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He-Man: The Most Powerful Game in the Universe™ Review

By Andrew Nesvadba, on October 25, 2012

He-Man: The Most Powerful Game in the Universe™
Download on the AppStore
Rating

PROS

  • Considers the device it's on when it comes to the controls; a unique spin on the traditional platforming system.
  • Plenty of unlockables to hunt down and collect.

CONS

  • Combat feels jilted; frustrating amounts of pauses and delays - the inability to move He-Man with any level of agility also becomes tiresome.
  • Upgrades never really feel like they add to He-Man's arsenal; new moves, but nothing that changes the basic flow of combat.

VERDICT

He-Man falls short not only of other brawlers, but of the series itself as it chooses to stick to a limited system of combat that's propped up by decent level design.


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There's one thing Skeletor always had right about He-Man - he's a bit of a dunce. Not your typical muscle-headed stubbornness mind you, but rather a blind 'do right at all costs' sort of fellow who'll act before thinking. So it's entirely appropriate that Mattel's reboot of the series as a side-scrolling action brawler should feel just as dense, but not in the mindless 'fun' way.

You, as Adam in his guise of He-Man, are tasked with stopping Skeletor from pulling off his latest scheme. Thus begins your multi-stage and area quest of indiscriminately cutting down or punching man-machines; local wildlife; and historical architecture in an attempt to catch up to him. I include those last two points as it seems weird that the protector of the realm would be so careless, but I digress.

To run, jump and slash your way through foes you'll make use of the uniquely touch-screen-centric controls of swiping. One half of the screen is dedicated to your lateral movement, while the other is tapped and swiped to jump or activate special attacks. While the effort to try something new is appreciated, the lack of alternatives leaves you stuck with the inherent delay that comes from swiping, making agile movement somewhat troublesome.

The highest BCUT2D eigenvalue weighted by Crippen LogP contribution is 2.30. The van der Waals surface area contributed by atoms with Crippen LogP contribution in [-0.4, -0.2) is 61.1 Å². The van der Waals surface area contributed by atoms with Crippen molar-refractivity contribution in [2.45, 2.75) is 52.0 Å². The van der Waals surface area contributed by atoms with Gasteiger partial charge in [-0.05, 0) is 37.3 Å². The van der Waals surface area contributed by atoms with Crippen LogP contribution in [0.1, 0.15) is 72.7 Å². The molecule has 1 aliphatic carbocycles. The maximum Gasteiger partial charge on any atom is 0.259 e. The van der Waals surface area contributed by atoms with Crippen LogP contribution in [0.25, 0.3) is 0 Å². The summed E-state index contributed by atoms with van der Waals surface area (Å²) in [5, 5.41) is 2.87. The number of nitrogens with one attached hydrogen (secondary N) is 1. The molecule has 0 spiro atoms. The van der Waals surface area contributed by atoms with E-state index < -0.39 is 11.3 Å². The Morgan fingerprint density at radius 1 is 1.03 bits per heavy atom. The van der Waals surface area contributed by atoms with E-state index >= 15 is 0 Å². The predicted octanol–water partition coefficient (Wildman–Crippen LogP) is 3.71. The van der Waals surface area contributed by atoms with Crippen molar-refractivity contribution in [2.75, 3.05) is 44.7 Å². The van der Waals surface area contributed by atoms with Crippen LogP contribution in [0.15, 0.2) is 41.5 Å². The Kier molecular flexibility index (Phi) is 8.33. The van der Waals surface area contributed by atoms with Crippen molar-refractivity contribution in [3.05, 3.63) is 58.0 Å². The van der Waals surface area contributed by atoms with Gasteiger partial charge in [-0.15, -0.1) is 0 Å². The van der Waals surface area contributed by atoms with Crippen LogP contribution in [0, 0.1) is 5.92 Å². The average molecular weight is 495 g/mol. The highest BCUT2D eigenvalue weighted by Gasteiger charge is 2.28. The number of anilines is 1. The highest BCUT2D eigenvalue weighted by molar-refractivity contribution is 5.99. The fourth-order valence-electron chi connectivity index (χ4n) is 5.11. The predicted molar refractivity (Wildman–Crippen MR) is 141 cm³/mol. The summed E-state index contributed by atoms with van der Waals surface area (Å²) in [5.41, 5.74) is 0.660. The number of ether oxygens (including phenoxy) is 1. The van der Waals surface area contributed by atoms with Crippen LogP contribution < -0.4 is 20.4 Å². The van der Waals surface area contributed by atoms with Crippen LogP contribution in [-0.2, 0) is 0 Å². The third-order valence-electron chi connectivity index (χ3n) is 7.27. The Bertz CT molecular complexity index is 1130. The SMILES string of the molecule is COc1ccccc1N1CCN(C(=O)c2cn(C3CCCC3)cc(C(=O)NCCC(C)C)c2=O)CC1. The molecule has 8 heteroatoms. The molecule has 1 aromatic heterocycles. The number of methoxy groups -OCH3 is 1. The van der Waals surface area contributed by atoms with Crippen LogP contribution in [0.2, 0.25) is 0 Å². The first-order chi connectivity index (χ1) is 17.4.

This is further exacerbated by He-Man having a bad case of forgetting what he's doing at times, pausing and refusing to accept input between special attacks and slashing combos. Other niggles such as not being able to turn around in the air turn what should be a fluid combat system in to one that all-too-often results in your multiplier being canceled due to taking an unavoidable hit.

Of course He-Man isn't without help - credits earned on each stage can be spent to add to his arsenal of special moves or on temporary power-ups such as calling on the power of Castle Grayskull to get out of a tight spot. These are incredibly helpful if you seek to three-star each stage or collect every bonus token for unlockable artwork, but they add no real depth to the combat; they simply make you more of a demigod.

It's all of these little things that conspire to make He-Man feel unpolished. No reason is ever needed to run around punching 'bad guys' all day, but when the combat itself lacks that spark of fun it's a much harder thing to justify participating in.

Screenshots

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